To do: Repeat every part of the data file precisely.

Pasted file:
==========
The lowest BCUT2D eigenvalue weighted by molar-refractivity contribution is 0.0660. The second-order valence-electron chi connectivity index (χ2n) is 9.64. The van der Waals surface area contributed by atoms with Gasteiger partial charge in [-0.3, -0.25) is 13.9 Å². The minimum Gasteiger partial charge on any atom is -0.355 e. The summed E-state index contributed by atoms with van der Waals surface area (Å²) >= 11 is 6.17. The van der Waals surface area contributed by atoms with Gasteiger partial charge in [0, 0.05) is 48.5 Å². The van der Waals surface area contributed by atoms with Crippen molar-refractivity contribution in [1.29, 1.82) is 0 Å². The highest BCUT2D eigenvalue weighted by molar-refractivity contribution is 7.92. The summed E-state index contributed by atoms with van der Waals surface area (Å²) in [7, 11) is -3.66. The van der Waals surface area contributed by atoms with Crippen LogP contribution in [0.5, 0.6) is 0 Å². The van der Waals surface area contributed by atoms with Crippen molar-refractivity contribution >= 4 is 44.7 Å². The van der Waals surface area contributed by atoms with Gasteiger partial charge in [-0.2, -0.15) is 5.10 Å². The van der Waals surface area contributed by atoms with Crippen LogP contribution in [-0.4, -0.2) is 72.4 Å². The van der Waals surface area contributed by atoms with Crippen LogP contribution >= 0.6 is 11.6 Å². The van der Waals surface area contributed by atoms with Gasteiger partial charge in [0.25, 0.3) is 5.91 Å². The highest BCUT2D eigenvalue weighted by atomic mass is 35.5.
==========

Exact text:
The lowest BCUT2D eigenvalue weighted by molar-refractivity contribution is 0.0660. The second-order valence-electron chi connectivity index (χ2n) is 9.64. The van der Waals surface area contributed by atoms with Gasteiger partial charge in [-0.3, -0.25) is 13.9 Å². The minimum Gasteiger partial charge on any atom is -0.355 e. The summed E-state index contributed by atoms with van der Waals surface area (Å²) >= 11 is 6.17. The van der Waals surface area contributed by atoms with Gasteiger partial charge in [0, 0.05) is 48.5 Å². The van der Waals surface area contributed by atoms with Crippen molar-refractivity contribution in [1.29, 1.82) is 0 Å². The highest BCUT2D eigenvalue weighted by molar-refractivity contribution is 7.92. The summed E-state index contributed by atoms with van der Waals surface area (Å²) in [7, 11) is -3.66. The van der Waals surface area contributed by atoms with Crippen LogP contribution in [0.5, 0.6) is 0 Å². The van der Waals surface area contributed by atoms with Crippen molar-refractivity contribution >= 4 is 44.7 Å². The van der Waals surface area contributed by atoms with Gasteiger partial charge in [-0.2, -0.15) is 5.10 Å². The van der Waals surface area contributed by atoms with Crippen LogP contribution in [-0.4, -0.2) is 72.4 Å². The van der Waals surface area contributed by atoms with Crippen LogP contribution >= 0.6 is 11.6 Å². The van der Waals surface area contributed by atoms with Gasteiger partial charge in [0.25, 0.3) is 5.91 Å². The highest BCUT2D eigenvalue weighted by atomic mass is 35.5.